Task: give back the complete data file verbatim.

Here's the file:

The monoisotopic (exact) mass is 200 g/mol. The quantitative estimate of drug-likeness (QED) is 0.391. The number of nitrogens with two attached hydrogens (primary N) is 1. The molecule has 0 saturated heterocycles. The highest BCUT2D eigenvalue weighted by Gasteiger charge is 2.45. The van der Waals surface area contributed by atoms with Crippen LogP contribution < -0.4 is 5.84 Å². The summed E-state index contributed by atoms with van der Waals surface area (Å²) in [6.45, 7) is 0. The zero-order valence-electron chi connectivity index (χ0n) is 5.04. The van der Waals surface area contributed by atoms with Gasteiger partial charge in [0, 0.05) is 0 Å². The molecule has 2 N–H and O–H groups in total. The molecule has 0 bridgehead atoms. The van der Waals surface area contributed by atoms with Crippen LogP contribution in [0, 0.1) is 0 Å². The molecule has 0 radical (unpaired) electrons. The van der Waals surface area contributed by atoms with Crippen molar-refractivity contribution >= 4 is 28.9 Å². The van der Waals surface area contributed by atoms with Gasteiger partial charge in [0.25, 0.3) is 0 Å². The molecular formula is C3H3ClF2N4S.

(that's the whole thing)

The monoisotopic (exact) mass is 200 g/mol. The quantitative estimate of drug-likeness (QED) is 0.391. The number of nitrogens with two attached hydrogens (primary N) is 1. The molecule has 0 saturated heterocycles. The highest BCUT2D eigenvalue weighted by Gasteiger charge is 2.45. The van der Waals surface area contributed by atoms with Crippen LogP contribution < -0.4 is 5.84 Å². The summed E-state index contributed by atoms with van der Waals surface area (Å²) in [6.45, 7) is 0. The zero-order valence-electron chi connectivity index (χ0n) is 5.04. The van der Waals surface area contributed by atoms with Gasteiger partial charge in [0, 0.05) is 0 Å². The molecule has 2 N–H and O–H groups in total. The molecule has 0 bridgehead atoms. The van der Waals surface area contributed by atoms with Crippen LogP contribution in [0, 0.1) is 0 Å². The molecule has 0 radical (unpaired) electrons. The van der Waals surface area contributed by atoms with Crippen molar-refractivity contribution >= 4 is 28.9 Å². The van der Waals surface area contributed by atoms with Gasteiger partial charge in [0.25, 0.3) is 0 Å². The molecular formula is C3H3ClF2N4S.